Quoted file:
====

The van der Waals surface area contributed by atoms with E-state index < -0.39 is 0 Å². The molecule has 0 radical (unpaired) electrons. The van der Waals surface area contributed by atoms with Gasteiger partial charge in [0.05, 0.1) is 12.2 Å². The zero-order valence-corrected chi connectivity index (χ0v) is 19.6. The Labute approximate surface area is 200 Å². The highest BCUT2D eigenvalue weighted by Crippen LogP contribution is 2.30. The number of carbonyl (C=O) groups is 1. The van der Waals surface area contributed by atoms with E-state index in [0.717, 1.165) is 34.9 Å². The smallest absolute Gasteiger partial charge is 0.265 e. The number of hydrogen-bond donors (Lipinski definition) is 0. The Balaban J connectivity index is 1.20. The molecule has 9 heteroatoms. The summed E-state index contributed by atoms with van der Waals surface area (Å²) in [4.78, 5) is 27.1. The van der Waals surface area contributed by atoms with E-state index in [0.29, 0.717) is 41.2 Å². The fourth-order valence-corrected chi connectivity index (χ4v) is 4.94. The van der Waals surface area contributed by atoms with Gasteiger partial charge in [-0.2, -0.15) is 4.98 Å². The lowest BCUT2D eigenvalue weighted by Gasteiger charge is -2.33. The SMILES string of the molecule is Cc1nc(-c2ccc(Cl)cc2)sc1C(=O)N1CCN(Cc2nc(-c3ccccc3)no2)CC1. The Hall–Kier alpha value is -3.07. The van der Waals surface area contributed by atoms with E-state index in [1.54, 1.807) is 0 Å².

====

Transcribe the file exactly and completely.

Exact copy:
The van der Waals surface area contributed by atoms with E-state index < -0.39 is 0 Å². The molecule has 0 radical (unpaired) electrons. The van der Waals surface area contributed by atoms with Gasteiger partial charge in [0.05, 0.1) is 12.2 Å². The zero-order valence-corrected chi connectivity index (χ0v) is 19.6. The Labute approximate surface area is 200 Å². The highest BCUT2D eigenvalue weighted by Crippen LogP contribution is 2.30. The number of carbonyl (C=O) groups is 1. The van der Waals surface area contributed by atoms with E-state index in [0.717, 1.165) is 34.9 Å². The smallest absolute Gasteiger partial charge is 0.265 e. The number of hydrogen-bond donors (Lipinski definition) is 0. The Balaban J connectivity index is 1.20. The molecule has 9 heteroatoms. The summed E-state index contributed by atoms with van der Waals surface area (Å²) in [4.78, 5) is 27.1. The van der Waals surface area contributed by atoms with E-state index in [0.29, 0.717) is 41.2 Å². The fourth-order valence-corrected chi connectivity index (χ4v) is 4.94. The van der Waals surface area contributed by atoms with Gasteiger partial charge in [-0.2, -0.15) is 4.98 Å². The lowest BCUT2D eigenvalue weighted by Gasteiger charge is -2.33. The SMILES string of the molecule is Cc1nc(-c2ccc(Cl)cc2)sc1C(=O)N1CCN(Cc2nc(-c3ccccc3)no2)CC1. The Hall–Kier alpha value is -3.07. The van der Waals surface area contributed by atoms with E-state index in [1.54, 1.807) is 0 Å².